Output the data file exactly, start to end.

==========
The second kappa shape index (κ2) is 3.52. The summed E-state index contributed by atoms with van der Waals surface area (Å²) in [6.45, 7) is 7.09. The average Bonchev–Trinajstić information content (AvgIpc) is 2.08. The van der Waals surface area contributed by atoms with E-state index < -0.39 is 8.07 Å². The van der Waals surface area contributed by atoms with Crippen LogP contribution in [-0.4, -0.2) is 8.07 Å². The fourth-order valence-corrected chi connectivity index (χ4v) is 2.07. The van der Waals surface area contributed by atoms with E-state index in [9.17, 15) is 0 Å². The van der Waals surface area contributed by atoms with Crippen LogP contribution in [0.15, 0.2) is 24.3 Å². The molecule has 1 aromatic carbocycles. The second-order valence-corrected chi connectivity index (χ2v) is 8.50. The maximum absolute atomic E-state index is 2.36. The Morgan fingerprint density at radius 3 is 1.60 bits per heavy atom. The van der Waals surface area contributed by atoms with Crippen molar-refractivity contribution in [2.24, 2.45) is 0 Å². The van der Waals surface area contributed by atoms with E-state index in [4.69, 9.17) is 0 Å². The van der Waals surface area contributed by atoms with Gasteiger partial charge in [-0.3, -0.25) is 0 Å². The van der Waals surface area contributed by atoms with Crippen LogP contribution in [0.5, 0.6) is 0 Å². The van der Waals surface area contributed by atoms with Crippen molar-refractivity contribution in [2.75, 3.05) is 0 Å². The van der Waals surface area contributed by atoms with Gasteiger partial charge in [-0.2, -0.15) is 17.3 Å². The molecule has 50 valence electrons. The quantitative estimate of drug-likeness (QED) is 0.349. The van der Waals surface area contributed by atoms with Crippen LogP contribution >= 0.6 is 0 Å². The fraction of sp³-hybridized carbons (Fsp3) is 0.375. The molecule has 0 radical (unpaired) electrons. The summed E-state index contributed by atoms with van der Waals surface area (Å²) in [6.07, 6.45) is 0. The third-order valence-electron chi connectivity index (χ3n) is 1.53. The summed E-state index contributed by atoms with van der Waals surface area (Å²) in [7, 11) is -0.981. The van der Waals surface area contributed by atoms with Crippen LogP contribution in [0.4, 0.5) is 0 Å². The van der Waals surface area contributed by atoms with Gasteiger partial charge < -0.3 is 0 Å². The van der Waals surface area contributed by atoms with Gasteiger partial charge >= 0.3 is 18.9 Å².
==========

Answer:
The second kappa shape index (κ2) is 3.52. The summed E-state index contributed by atoms with van der Waals surface area (Å²) in [6.45, 7) is 7.09. The average Bonchev–Trinajstić information content (AvgIpc) is 2.08. The van der Waals surface area contributed by atoms with E-state index < -0.39 is 8.07 Å². The van der Waals surface area contributed by atoms with Crippen LogP contribution in [-0.4, -0.2) is 8.07 Å². The fourth-order valence-corrected chi connectivity index (χ4v) is 2.07. The van der Waals surface area contributed by atoms with E-state index in [9.17, 15) is 0 Å². The van der Waals surface area contributed by atoms with Crippen LogP contribution in [0.15, 0.2) is 24.3 Å². The molecule has 1 aromatic carbocycles. The second-order valence-corrected chi connectivity index (χ2v) is 8.50. The maximum absolute atomic E-state index is 2.36. The Morgan fingerprint density at radius 3 is 1.60 bits per heavy atom. The van der Waals surface area contributed by atoms with Crippen molar-refractivity contribution in [2.24, 2.45) is 0 Å². The van der Waals surface area contributed by atoms with E-state index in [4.69, 9.17) is 0 Å². The van der Waals surface area contributed by atoms with Gasteiger partial charge in [-0.3, -0.25) is 0 Å². The van der Waals surface area contributed by atoms with Crippen LogP contribution in [0.5, 0.6) is 0 Å². The van der Waals surface area contributed by atoms with Crippen molar-refractivity contribution in [2.75, 3.05) is 0 Å². The van der Waals surface area contributed by atoms with Gasteiger partial charge in [-0.2, -0.15) is 17.3 Å². The molecule has 50 valence electrons. The quantitative estimate of drug-likeness (QED) is 0.349. The van der Waals surface area contributed by atoms with Crippen LogP contribution >= 0.6 is 0 Å². The fraction of sp³-hybridized carbons (Fsp3) is 0.375. The molecule has 0 radical (unpaired) electrons. The summed E-state index contributed by atoms with van der Waals surface area (Å²) in [6.07, 6.45) is 0. The third-order valence-electron chi connectivity index (χ3n) is 1.53. The summed E-state index contributed by atoms with van der Waals surface area (Å²) in [7, 11) is -0.981. The van der Waals surface area contributed by atoms with Crippen LogP contribution in [0.4, 0.5) is 0 Å². The van der Waals surface area contributed by atoms with Gasteiger partial charge < -0.3 is 0 Å². The van der Waals surface area contributed by atoms with Gasteiger partial charge >= 0.3 is 18.9 Å².